Sean Penn and Me - The American Spectator | USA News and Politics
Sean Penn and Me

I know I shouldn’t, but I always feel a sense of personal responsibility when Sean Penn says something stupid. You see, it was my father who taught him history — or at least sort of. For some, Sean Penn’s most famous role — something he might regret — is as the pothead surfer dude Jeff Spicoli in Fast Times at Ridgemont High. His strict, disciplinarian U.S. history teacher in that film, Mr. Hand, was my dad. I don’t mean the actor who portrayed Mr. Hand, Roy Walston. I mean the real U.S. history teacher at Clairemont (Ridgemont) High on whom Mr. Hand was based.

If you haven’t seen Fast Times at Ridgemont High, don’t. But whenever I hear Sean Penn spouting off in Hollywood leftist style, I can’t help but think that Mr. Hand should have had some more time with Jeff Spicoli.

Penn’s latest inanity is to have called the Falkland Islands “the Malvinas Islands of Argentina” and to say that “the world today is not going to tolerate any ludicrous and archaic commitment to colonialist ideology” — this in reference to Britain’s defense of the people of the Falkland Islands, most of whom (about 70 percent) are of British descent (most of the rest are Scandinavian), and who have been ruled by Britain since 1833 (the British originally claimed the islands in 1765) and don’t want to be conquered by the Argentines.

In the British press, Penn has already been urged to take his anti-colonialist ideology to its logical end and give his Malibu estate to the Mexicans who are presumed to work on it. One could go further of course. Perhaps he could call for California’s return to Mexico — it has been part of the United States for a shorter period of time than the Falklands have been British. Or perhaps he should go further still and demand that Argentina be returned to the Indians. Argentina, after all, was made by Spanish colonialism, and more than four-fifths of Argentines are of European stock. Argentina’s president, Cristina Fernández de Kirchner, with whom Penn visited, is herself of Spanish and German heritage. And Sean Penn would not be living in California were it not for an even earlier act of colonialism — that of Britain seeding the United States with colonies in the first place and British traditions that make for a prosperous economy and freedom of speech, the sort of things that allow Sean Penn to be Sean Penn.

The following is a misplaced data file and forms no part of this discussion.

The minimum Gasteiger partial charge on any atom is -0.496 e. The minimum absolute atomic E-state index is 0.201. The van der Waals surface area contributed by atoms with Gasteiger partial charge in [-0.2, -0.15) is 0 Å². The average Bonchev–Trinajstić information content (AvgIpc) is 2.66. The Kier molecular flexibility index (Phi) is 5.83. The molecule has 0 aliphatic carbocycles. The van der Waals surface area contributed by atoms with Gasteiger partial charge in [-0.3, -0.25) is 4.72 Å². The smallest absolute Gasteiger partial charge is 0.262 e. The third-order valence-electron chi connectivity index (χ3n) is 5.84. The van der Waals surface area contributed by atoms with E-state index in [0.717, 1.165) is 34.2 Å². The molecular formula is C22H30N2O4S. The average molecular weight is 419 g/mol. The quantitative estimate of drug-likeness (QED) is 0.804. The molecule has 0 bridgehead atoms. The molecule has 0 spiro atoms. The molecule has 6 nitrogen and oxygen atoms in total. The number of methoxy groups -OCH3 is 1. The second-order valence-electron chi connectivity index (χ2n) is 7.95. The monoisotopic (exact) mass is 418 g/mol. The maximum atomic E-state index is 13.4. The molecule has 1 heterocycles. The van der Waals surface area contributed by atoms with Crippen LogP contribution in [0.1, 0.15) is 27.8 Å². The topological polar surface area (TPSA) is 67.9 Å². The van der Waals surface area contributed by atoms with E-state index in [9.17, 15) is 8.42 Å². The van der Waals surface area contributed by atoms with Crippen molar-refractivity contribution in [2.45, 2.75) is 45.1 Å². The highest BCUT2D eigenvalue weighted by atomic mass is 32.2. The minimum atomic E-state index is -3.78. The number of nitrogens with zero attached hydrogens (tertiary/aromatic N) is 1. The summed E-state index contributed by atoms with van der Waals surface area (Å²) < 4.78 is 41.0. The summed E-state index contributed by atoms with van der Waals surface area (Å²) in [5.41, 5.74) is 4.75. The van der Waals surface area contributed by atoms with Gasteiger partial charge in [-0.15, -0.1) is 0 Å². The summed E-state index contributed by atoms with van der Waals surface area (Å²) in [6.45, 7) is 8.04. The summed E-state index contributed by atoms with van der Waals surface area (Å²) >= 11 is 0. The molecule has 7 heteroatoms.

Insofar as we see free speech, a free economy, representative government, and an independent judiciary as global standards, norms, or aspirations — and given Penn’s penchant for admiring leftist dictators like Hugo Chavez, he might not — we really have to tip our hat to the British Empire. In fact, we should give three cheers for British colonialism. It is the British who established these rights and institutions at home and spread them abroad from Hong Kong and Australia to Canada and Barbados. In the twentieth century’s darkest hours — when they were most threatened — it was someone with an “archaic commitment to colonialist ideology,” Winston Churchill, who led the British Empire, and the West, into hot war against the National Socialism of Adolf Hitler, a revolutionary who might have succeeded, and cold war against Soviet Communism, which Churchill knew was ultimately doomed to fail of its own contradictions. (Though of course Penn might not appreciate that last fact either.)

Like Jeff Spicoli, I went to Clairemont (Ridgemont) High. I didn’t take my dad’s history course, but I still managed to learn a fair bit. And as I recall the surfer dudes in my class were smarter than the average student. I can’t imagine any of them thinking or talking like Sean Penn. When the Falklands War erupted (while I was in college), the surfers I knew thought Britain’s imperial response — the Royal Marines, the Harrier jump jets, Prince Andrew in his Sea King helicopter — was “totally bitchin’.” I’m with them. 

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